The Paul Scherrer Institute in brief
The Paul Scherrer Institute PSI is the largest research institute for natural and engineering sciences in Switzerland, conducting cutting-edge research in three main fields: matter and materials, energy and environment and human health. PSI develops, builds and operates complex large research facilities. Every year, more than 2500 scientists from Switzerland and around the world come to PSI to use our unique facilities to carry out experiments that are not possible anywhere else. PSI is committed to the training of future generations. Therefore about one quarter of our staff are apprentices, post-graduates or post-docs. For pupils it offers the school laboratory iLab.
Aerial view of the PSI premises, May 2014.
PSI employs 2000 people, with an annual budget of approximately CHF 370 million, and is primarily financed by the Swiss Confederation. PSI is part of the ETH Domain, with the other members being the two Swiss Federal Institutes of Technology, ETH Zurich and EPFL Lausanne, as well as Eawag (Swiss Federal Institute of Aquatic Science and Technology), Empa (Swiss Federal Laboratories for Materials Science & Technology) and WSL (Swiss Federal Institute for Forest, Snow and Landscape Research). The Paul Scherrer Institute is located in the Canton of Aargau, in the municipal areas of Villigen and Würenlingen on both sides of the River Aare.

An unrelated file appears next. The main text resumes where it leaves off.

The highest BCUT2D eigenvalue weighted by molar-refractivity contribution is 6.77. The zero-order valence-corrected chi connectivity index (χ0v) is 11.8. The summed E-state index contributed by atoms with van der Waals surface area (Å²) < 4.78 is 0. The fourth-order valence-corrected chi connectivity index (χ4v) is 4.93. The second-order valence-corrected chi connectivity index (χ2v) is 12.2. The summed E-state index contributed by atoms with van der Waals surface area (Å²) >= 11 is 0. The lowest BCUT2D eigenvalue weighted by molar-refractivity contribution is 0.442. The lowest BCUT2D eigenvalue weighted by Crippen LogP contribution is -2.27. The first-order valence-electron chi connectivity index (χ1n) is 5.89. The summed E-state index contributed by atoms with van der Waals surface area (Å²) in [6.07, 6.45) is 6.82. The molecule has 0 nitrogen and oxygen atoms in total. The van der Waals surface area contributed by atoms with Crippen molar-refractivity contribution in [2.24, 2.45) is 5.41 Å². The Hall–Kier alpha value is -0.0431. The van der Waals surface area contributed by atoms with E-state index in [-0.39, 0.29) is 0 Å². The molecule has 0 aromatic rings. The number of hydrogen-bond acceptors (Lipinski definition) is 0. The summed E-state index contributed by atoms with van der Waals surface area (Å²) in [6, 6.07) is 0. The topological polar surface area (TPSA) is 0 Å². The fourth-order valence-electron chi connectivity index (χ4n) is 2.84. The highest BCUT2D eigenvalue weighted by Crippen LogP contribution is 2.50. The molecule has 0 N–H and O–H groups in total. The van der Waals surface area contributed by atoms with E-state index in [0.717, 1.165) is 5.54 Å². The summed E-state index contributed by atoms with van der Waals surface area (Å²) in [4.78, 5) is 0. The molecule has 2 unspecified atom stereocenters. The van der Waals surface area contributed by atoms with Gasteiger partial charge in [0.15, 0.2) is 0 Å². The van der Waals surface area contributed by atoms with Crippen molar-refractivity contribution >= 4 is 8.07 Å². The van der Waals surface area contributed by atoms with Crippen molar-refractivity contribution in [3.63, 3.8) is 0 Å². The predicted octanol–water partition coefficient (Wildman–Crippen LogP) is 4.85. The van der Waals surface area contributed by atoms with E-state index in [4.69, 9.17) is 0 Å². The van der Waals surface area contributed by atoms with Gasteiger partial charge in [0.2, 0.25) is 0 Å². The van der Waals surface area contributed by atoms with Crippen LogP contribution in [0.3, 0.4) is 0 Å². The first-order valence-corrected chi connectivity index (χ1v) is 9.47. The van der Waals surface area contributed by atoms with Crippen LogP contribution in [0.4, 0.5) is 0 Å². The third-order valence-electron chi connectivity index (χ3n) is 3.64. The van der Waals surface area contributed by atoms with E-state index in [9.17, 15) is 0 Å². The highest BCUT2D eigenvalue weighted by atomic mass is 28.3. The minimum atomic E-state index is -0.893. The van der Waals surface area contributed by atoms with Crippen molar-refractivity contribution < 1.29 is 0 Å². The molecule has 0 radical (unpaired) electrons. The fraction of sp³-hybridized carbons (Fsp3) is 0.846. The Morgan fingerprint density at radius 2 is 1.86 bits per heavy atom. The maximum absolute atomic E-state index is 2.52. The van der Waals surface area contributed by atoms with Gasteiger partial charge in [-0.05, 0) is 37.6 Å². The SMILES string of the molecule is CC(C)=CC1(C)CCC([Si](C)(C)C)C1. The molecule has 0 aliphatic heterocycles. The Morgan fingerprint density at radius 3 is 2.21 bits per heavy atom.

Main areas of researchResearchers in the area of Matter and Materials study the internal structure of a wide range of different materials. Results contribute towards a better understanding of processes occurring in nature and provide starting points in the development of new materials for technical applications.
The goal of activities in the Energy and Environment area is to develop new technologies to facilitate the creation of a sustainable and secure supply of energy, as well as an uncontaminated environment.
In the Health area, researchers are searching for the causes of illnesses, and exploring potential treatment methods. Their basic research activities also include the clarification of generic processes in living organisms.